Variance

107 posts
Morphing small multiples to investigate Sri Lanka’s religions

Earlier this month, the bombs in Sri Lanka led to some data graphics in the media, educating us on the religious tensions within the island nation. I like this effort by Reuters using small multiples to show which religions are represented in which districts of Sri Lanka (lifted from their twitter feed): The key to reading this map is the top legend. From there, you'll notice that many of the...

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Form and function: when academia takes on weed

I have a longer article on the sister blog about the research design of a study claiming 420 "cannabis" Day caused more road accident fatalities (link). The blog also has a discussion of the graphics used to present the analysis, which I'm excerpting here for dataviz fans. The original chart looks like this: The question being asked is whether April 20 is a special day when viewed against the backdrop...

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The Bumps come to the NBA, courtesy of 538

The team at 538 did a post-mortem of their in-season forecasts of NBA playoffs, using Bumps charts. These charts have a long history and can be traced back to Cambridge rowing. I featured them in these posts from a long time ago (link 1, link 2).  Here is the Bumps chart for the NBA West Conference showing all 15 teams, and their ranking by the 538 model throughout the season. ...

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How to describe really small chances

Reader Aleksander B. sent me to the following chart in the Daily Mail, with the note that "the usage of area/bubble chart in combination with bar alignment is not very useful." (link) One can't argue with that statement. This chart fails the self-sufficiency test: anyone reading the chart is reading the data printed on the right column, and does not gain anything from the visual elements (thus, the visual representation...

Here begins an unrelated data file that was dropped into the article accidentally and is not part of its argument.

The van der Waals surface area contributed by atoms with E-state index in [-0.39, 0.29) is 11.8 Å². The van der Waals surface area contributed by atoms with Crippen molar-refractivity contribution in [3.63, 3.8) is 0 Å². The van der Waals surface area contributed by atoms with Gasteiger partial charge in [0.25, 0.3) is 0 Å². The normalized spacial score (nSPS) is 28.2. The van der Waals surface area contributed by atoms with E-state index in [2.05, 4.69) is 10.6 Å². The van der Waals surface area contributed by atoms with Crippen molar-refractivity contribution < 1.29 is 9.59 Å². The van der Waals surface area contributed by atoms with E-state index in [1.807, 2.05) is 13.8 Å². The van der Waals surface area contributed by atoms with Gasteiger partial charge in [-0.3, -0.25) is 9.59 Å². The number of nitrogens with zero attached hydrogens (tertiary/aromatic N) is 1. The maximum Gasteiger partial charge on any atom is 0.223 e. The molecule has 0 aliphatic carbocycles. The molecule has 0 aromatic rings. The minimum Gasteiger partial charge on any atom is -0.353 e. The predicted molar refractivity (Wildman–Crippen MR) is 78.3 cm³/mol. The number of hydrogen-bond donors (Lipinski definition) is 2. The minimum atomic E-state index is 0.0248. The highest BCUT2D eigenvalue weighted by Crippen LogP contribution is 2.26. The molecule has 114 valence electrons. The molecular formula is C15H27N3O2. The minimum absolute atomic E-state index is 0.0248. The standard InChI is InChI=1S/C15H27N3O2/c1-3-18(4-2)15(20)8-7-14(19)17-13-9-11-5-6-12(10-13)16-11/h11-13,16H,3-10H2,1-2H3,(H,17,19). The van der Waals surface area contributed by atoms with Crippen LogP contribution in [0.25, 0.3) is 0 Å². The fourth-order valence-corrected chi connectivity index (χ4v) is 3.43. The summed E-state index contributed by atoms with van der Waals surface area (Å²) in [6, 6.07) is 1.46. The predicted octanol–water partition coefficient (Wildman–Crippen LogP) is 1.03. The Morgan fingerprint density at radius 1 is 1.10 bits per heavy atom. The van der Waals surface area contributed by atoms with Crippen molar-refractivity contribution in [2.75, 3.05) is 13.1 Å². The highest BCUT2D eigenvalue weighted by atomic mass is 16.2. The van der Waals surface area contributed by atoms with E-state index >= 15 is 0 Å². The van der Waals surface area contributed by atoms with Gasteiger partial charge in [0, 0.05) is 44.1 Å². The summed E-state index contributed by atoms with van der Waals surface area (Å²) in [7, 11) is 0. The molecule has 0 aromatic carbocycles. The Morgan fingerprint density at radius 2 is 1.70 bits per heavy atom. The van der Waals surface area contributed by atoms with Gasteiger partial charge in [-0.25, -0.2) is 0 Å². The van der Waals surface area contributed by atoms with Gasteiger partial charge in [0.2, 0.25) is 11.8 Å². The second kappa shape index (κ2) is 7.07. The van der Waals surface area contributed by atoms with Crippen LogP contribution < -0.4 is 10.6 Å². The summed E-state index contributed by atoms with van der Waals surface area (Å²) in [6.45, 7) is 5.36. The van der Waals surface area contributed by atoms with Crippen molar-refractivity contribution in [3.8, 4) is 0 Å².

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The Economist on the Economist: must read now

A visual data journalist at the Economist takes a critical eye on charts published by the Economist (link). This is a must read! (Hat tip: Fernando) Here are some of my commentary on past Economist charts.

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Bar-density and pie-density plots for showing relative proportions

In my last post, I described a bar-density chart to show paired data of proportions with an 80/20-type rule. The following example illustrates that a small proportion of Youtubers generate a large proportion of views. Other examples of this type of data include: the top 10% of families own 75% of U.S. household wealth (link) the top 1% of artists earn 77% of recorded music income (link) Five percent of...

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Visualizing the 80/20 rule, with the bar-density plot

Through Twitter, Danny H. submitted the following chart that shows a tiny 0.3 percent of Youtube creators generate almost 40 percent of all viewing on the platform. He asks for ideas about how to present lop-sided data that follow the "80/20" rule. In the classic 80/20 rule, 20 percent of the units account for 80 percent of the data. The percentages vary, so long as the first number is small...

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Nice example of visual story-telling in the FT

I came across this older chart in the Financial Times, which is a place to find some nice graphics: The key to success here is having a good story to tell. Blackpool is an outlier when it comes to improvement in life expectancy since 1993. Its average life expectancy has improved, but the magnitude of improvement lags other areas by quite a margin. The design then illustrates this story in...

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Pretty circular things

National Geographic features this graphic illustrating migration into the U.S. from the 1850s to the present.   What to Like It's definitely eye-catching, and some readers will be enticed to spend time figuring out how to read this chart. The inset reveals that the chart is made up of little colored strips that mix together. This produces a pleasing effect of gradual color gradation. The white rings that separate decades...

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Check out the Lifespan of News project

Alberto Cairo introduces another one of his collaborations with Google, visualizing Google search data. We previously looked at other projects here. The latest project, designed by Schema, Axios, and Google News Initiative, tracks the trending of popular news stories over time and space, and it's a great example of making sense of a huge pile of data. The design team produced a sequence of graphics to illustrate the data. The...

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